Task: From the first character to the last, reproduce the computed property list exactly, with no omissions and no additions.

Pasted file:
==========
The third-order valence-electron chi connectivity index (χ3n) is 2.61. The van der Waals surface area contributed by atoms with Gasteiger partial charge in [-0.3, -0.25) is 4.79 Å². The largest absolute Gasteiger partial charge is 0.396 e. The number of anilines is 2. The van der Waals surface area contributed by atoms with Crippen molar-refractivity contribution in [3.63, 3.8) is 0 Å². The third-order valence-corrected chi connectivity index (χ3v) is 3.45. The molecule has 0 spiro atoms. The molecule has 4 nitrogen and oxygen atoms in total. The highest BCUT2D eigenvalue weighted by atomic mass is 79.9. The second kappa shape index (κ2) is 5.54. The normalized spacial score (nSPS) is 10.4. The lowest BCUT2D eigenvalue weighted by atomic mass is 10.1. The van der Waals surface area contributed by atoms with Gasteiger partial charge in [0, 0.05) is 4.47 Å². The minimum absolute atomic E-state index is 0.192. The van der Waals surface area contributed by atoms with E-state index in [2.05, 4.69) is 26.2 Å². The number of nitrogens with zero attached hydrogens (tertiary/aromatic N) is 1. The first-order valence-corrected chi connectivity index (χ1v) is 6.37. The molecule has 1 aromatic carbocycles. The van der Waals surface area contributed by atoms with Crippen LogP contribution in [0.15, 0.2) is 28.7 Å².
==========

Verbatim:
The third-order valence-electron chi connectivity index (χ3n) is 2.61. The van der Waals surface area contributed by atoms with Gasteiger partial charge in [-0.3, -0.25) is 4.79 Å². The largest absolute Gasteiger partial charge is 0.396 e. The number of anilines is 2. The van der Waals surface area contributed by atoms with Crippen molar-refractivity contribution in [3.63, 3.8) is 0 Å². The third-order valence-corrected chi connectivity index (χ3v) is 3.45. The molecule has 0 spiro atoms. The molecule has 4 nitrogen and oxygen atoms in total. The highest BCUT2D eigenvalue weighted by atomic mass is 79.9. The second kappa shape index (κ2) is 5.54. The normalized spacial score (nSPS) is 10.4. The lowest BCUT2D eigenvalue weighted by atomic mass is 10.1. The van der Waals surface area contributed by atoms with Gasteiger partial charge in [0, 0.05) is 4.47 Å². The minimum absolute atomic E-state index is 0.192. The van der Waals surface area contributed by atoms with E-state index in [2.05, 4.69) is 26.2 Å². The number of nitrogens with zero attached hydrogens (tertiary/aromatic N) is 1. The first-order valence-corrected chi connectivity index (χ1v) is 6.37. The molecule has 1 aromatic carbocycles. The van der Waals surface area contributed by atoms with Crippen LogP contribution in [0.15, 0.2) is 28.7 Å².